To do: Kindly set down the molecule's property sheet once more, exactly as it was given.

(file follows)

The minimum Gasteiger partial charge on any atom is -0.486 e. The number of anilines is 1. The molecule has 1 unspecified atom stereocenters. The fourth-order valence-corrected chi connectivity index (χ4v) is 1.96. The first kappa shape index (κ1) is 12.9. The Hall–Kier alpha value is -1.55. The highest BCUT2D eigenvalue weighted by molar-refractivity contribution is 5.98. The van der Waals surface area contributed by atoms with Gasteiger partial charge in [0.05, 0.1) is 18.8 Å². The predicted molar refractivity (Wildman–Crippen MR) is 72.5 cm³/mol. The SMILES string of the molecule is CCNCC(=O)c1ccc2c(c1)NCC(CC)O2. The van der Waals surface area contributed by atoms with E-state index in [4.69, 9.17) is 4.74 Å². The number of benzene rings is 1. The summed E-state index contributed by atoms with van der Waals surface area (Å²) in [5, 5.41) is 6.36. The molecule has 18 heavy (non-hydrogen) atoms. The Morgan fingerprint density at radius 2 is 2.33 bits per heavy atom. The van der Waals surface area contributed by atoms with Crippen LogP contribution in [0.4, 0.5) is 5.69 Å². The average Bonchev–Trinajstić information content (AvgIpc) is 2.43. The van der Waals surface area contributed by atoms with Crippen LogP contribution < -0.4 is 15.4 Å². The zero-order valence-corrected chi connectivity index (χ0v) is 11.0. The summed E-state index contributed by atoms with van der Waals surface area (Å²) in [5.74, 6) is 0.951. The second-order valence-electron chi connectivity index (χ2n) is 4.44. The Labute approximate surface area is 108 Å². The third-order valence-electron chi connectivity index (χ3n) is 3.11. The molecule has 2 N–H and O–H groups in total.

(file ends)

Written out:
The minimum Gasteiger partial charge on any atom is -0.486 e. The number of anilines is 1. The molecule has 1 unspecified atom stereocenters. The fourth-order valence-corrected chi connectivity index (χ4v) is 1.96. The first kappa shape index (κ1) is 12.9. The Hall–Kier alpha value is -1.55. The highest BCUT2D eigenvalue weighted by molar-refractivity contribution is 5.98. The van der Waals surface area contributed by atoms with Gasteiger partial charge in [0.05, 0.1) is 18.8 Å². The predicted molar refractivity (Wildman–Crippen MR) is 72.5 cm³/mol. The SMILES string of the molecule is CCNCC(=O)c1ccc2c(c1)NCC(CC)O2. The van der Waals surface area contributed by atoms with E-state index in [4.69, 9.17) is 4.74 Å². The number of benzene rings is 1. The summed E-state index contributed by atoms with van der Waals surface area (Å²) in [5, 5.41) is 6.36. The molecule has 18 heavy (non-hydrogen) atoms. The Morgan fingerprint density at radius 2 is 2.33 bits per heavy atom. The van der Waals surface area contributed by atoms with Crippen LogP contribution in [0.4, 0.5) is 5.69 Å². The average Bonchev–Trinajstić information content (AvgIpc) is 2.43. The van der Waals surface area contributed by atoms with Crippen LogP contribution < -0.4 is 15.4 Å². The zero-order valence-corrected chi connectivity index (χ0v) is 11.0. The summed E-state index contributed by atoms with van der Waals surface area (Å²) in [5.74, 6) is 0.951. The second-order valence-electron chi connectivity index (χ2n) is 4.44. The Labute approximate surface area is 108 Å². The third-order valence-electron chi connectivity index (χ3n) is 3.11. The molecule has 2 N–H and O–H groups in total.